A revolution in experience and productivity
After transforming games such as chess, Jeopardy!® and Go, artificial intelligence (AI) is set to radically transform customer services. This major upheaval will take the shape of smart conversational interfaces known as chatbots that answer client requests through highly developed conversations, via text (on digital channels such as social networks, mobile apps and websites) and speech (on the traditional phone channel).
Fast in exchanges and self-learning, providing precise answers to customer requests and offering a personalized business transaction service (purchases, bookings, etc.), chatbots are set to replace contact center agents (who will be left to handle the most complex requests) and mobile apps and websites (the interfaces of which will never be as intuitive as the natural language we all learn from birth). Representing a revolution in customer experience and productivity, chatbots are on the verge of an unprecedented disruption to customer relations.
Machine learning changes everything
Paradoxically, conversational interfaces in customer relations have existed for quite some time. The avatars found on websites are functional text-based chatbots that offer services via chat windows. Similarly, natural language interactive voice response (IVR) services, which have existed for more than 10 years, are able to understand a user’s sentence and deliver adapted self-service (for example, bank balance) or connect the user with an agent able to answer his or her request.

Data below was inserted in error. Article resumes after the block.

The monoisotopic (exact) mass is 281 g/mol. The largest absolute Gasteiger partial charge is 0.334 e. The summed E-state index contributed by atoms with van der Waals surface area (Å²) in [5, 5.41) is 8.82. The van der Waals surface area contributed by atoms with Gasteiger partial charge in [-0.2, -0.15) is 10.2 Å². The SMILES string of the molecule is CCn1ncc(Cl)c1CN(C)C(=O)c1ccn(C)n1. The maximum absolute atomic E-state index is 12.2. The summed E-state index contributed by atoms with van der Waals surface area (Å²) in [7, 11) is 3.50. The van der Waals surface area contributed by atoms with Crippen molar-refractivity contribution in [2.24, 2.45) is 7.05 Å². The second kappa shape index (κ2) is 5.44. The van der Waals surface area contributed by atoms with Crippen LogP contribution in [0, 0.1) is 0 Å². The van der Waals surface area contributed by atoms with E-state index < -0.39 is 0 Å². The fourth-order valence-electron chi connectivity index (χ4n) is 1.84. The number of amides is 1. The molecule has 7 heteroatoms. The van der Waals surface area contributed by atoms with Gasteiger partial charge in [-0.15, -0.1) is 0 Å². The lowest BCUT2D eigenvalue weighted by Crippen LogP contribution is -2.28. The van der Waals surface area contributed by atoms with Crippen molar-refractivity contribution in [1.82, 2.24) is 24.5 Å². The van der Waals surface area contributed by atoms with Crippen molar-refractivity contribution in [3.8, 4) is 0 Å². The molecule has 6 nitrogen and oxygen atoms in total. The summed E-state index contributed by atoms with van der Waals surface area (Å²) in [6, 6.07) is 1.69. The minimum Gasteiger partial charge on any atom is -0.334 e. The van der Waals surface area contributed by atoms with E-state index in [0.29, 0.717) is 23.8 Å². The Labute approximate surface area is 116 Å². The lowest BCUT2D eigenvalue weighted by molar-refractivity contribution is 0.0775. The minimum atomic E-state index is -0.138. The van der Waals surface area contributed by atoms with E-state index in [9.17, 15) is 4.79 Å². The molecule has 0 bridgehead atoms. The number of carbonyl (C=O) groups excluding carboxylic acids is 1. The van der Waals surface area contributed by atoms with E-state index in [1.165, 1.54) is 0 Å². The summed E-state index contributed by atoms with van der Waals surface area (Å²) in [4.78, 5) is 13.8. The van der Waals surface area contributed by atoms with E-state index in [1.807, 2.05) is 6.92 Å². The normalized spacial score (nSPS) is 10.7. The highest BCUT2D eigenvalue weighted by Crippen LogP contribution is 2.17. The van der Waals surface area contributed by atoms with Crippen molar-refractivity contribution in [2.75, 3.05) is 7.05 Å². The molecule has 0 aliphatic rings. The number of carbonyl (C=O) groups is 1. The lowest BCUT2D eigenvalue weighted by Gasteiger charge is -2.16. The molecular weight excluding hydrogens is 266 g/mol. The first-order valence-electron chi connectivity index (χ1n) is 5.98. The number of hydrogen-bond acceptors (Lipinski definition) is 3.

Although these interfaces have limited Natural Language Understanding (NLU) capabilities (avatars only detect key words), machine learning changes everything. Put simply, machine learning recognizes a pattern after first learning it. Specifically in customer relations, machine learning can identify a customer’s intent—in other words, his or her need.
Learning consists of giving examples of sentences to the learning machine and detailing the corresponding intention. To be efficient, this learning has to happen before a chabot is launched and continue throughout the first few weeks after launch. If the chatbot doesn’t recognize the intention with enough reliability, human intervention becomes necessary.
A well-trained intelligence chatbot can deliver truly impressive results that can be compared to those gained through human intelligence. However, learning has to be supervised by a reliable operator or the chatbot’s effectiveness risks being corrupted. This is exactly the problem Microsoft encountered in 2016 with its Tay chatbot, which experienced drifts that led to the project being abandoned.
Machine learning algorithms aren’t new, and are easily accessible through efficient open source software or ready-to-use APIs (for example, Google, Amazon, Microsoft and IBM).
Beyond machine learning, there is now an ensemble of mature and accessible technologies that are enabling the construction of chatbots—speech to text, text to speech and API management. Last but not least, social networks have paved the way for mainstream use of written conversations as a method of expression and communication.
Text-based chatbots for customer relations—a recent reality
There are now dozens of chatbot engines on social networks, such as Facebook Messenger and Baidu, which enable organizations to use simple interfaces to program dialogues in text mode. Paradoxically, the overwhelming majority of these systems don’t use AI, but only refer to closed questions to feed dialogues. When open questions are formulated, the answers are analyzed either by simple key word research or by an actual person hiding behind a chat interface.
A chatbot’s ability to automatize customer service is therefore restricted to very simple requests. To broaden chatbots’ area of action, more sophistication is needed, which typically includes: